So, do Ash and Pikachu ever squabble? “When you’re at dinner with a couple, you don’t ask them what they’re arguing about - with us it’s the same,” Samy jokes. “But, I can give you a little scoop,” adds Damien, “We don’t support the same soccer team. Which proves that we cannot possibly always agree.” Not always, but we say it’s a very good start.
Whatever disagreements the two are not telling us about, what is important is that they handle them peacefully and kindly, which, according to Samy most often leads to project improvement and their own personal improvement. “We don’t make a fuss about it, it’s all part of the process.” Damien also shares that over time, it is totally normal for them to aesthetically and even logically differ in their preferences, but to him this is part of evolving as a team and as their own persons. “I don’t see it as something bad. Because these new creations and preferences often come to be, albeit different, complementary. A watchword: useful to the brand, not to the advertising ego. We know how to listen to each other and that’s important.”
That persistent willingness to listen to each other, of course, leads to some incredible work. Samy gives us only a handful of their favourite projects together: “Poulehouse, because it was our very first animated film. APF France ‘Handicap’ for the idea, the cause, and the experience of meeting all these incredibly strong people. Metallica ‘Gloves’ because it was our first operation at Brand Station. And finally, Matrix 4, because we put the Matrix in the metaverse, and that’s completely ‘Meta’.” The APF campaign was probably one of Samy and Damien’s most hard-hitting ones to date. Revolving around the issue that, at the time of release, out of the 303 metro stations in Paris, a shocking nine were accessible to wheelchair users. The duo created a new version of the Paris Metro map to visualise the problem, showing only one line - and, on ‘Accessibility Day’, people with disabilities protested at more than 200 metro stations, where every classic map at the station was covered by Samy and Damien’s one, grabbing well deserved media attention.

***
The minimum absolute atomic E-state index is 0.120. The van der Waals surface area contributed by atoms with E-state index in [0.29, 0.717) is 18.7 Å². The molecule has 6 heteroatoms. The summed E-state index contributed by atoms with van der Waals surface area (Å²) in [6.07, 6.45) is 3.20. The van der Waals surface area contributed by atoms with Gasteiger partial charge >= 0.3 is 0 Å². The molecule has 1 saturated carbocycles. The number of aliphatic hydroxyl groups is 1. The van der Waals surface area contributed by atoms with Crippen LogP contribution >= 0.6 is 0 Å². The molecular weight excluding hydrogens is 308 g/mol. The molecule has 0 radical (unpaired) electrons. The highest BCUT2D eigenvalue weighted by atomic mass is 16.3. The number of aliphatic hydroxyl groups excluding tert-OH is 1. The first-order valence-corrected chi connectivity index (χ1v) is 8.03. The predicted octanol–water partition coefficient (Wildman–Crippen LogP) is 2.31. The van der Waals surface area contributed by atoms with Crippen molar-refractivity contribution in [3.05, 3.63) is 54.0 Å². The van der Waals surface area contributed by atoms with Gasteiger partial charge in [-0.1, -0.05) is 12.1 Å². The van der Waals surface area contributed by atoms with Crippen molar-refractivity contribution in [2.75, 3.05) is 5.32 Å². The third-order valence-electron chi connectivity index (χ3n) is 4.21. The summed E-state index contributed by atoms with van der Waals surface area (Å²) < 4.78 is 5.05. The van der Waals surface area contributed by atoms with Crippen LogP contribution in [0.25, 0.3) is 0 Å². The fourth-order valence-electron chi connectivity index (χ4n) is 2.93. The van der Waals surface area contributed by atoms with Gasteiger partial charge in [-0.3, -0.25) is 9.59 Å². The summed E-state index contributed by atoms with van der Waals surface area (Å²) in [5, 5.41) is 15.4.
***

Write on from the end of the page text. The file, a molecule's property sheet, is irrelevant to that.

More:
When it comes to all the benefits of actually being in a duo, Samy promises to spare us the ‘clichés’, but does admit one thing: “It’s incredible to have someone who prevents you from doubting yourself and saves you from going around in a circle.” Damien adds, “And calms you down.” And although having started as friends quite randomly, the two now spend most of their waking time together, working, but also in after work activities, such as Damien watching Samy drink after office hours. Having started as a copywriter and art director duo and moved together up to CCO positions, the two creatives have learned heaps from each other, but if they had to boil it down, for Samy the best lesson Damien gave him boils down to “Think less, do more.” And for Damien, Samy has taught him to never, under any circumstance, give up. “Tomorrow will be, and always is, better.”